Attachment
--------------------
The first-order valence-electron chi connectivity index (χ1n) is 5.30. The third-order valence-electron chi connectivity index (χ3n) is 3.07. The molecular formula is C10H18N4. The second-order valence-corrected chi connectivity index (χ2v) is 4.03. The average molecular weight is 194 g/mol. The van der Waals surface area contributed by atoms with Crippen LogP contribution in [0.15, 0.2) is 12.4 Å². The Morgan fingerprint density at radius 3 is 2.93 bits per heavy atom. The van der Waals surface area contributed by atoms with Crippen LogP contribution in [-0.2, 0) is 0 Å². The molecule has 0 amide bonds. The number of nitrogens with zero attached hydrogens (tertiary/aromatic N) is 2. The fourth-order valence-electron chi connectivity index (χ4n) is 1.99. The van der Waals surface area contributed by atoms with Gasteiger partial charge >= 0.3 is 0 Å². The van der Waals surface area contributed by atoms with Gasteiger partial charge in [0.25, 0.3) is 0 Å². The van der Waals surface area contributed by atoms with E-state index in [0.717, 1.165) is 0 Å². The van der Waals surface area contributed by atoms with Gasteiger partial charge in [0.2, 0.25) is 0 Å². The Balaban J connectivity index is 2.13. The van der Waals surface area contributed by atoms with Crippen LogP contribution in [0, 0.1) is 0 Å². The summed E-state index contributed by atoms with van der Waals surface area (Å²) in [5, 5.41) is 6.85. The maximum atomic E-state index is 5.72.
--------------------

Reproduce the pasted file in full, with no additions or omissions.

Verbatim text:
The first-order valence-electron chi connectivity index (χ1n) is 5.30. The third-order valence-electron chi connectivity index (χ3n) is 3.07. The molecular formula is C10H18N4. The second-order valence-corrected chi connectivity index (χ2v) is 4.03. The average molecular weight is 194 g/mol. The van der Waals surface area contributed by atoms with Crippen LogP contribution in [0.15, 0.2) is 12.4 Å². The Morgan fingerprint density at radius 3 is 2.93 bits per heavy atom. The van der Waals surface area contributed by atoms with Crippen LogP contribution in [-0.2, 0) is 0 Å². The molecule has 0 amide bonds. The number of nitrogens with zero attached hydrogens (tertiary/aromatic N) is 2. The fourth-order valence-electron chi connectivity index (χ4n) is 1.99. The van der Waals surface area contributed by atoms with Gasteiger partial charge >= 0.3 is 0 Å². The van der Waals surface area contributed by atoms with Gasteiger partial charge in [0.25, 0.3) is 0 Å². The van der Waals surface area contributed by atoms with E-state index in [0.717, 1.165) is 0 Å². The van der Waals surface area contributed by atoms with Gasteiger partial charge in [0.2, 0.25) is 0 Å². The Balaban J connectivity index is 2.13. The van der Waals surface area contributed by atoms with Crippen LogP contribution in [0, 0.1) is 0 Å². The summed E-state index contributed by atoms with van der Waals surface area (Å²) in [5, 5.41) is 6.85. The maximum atomic E-state index is 5.72.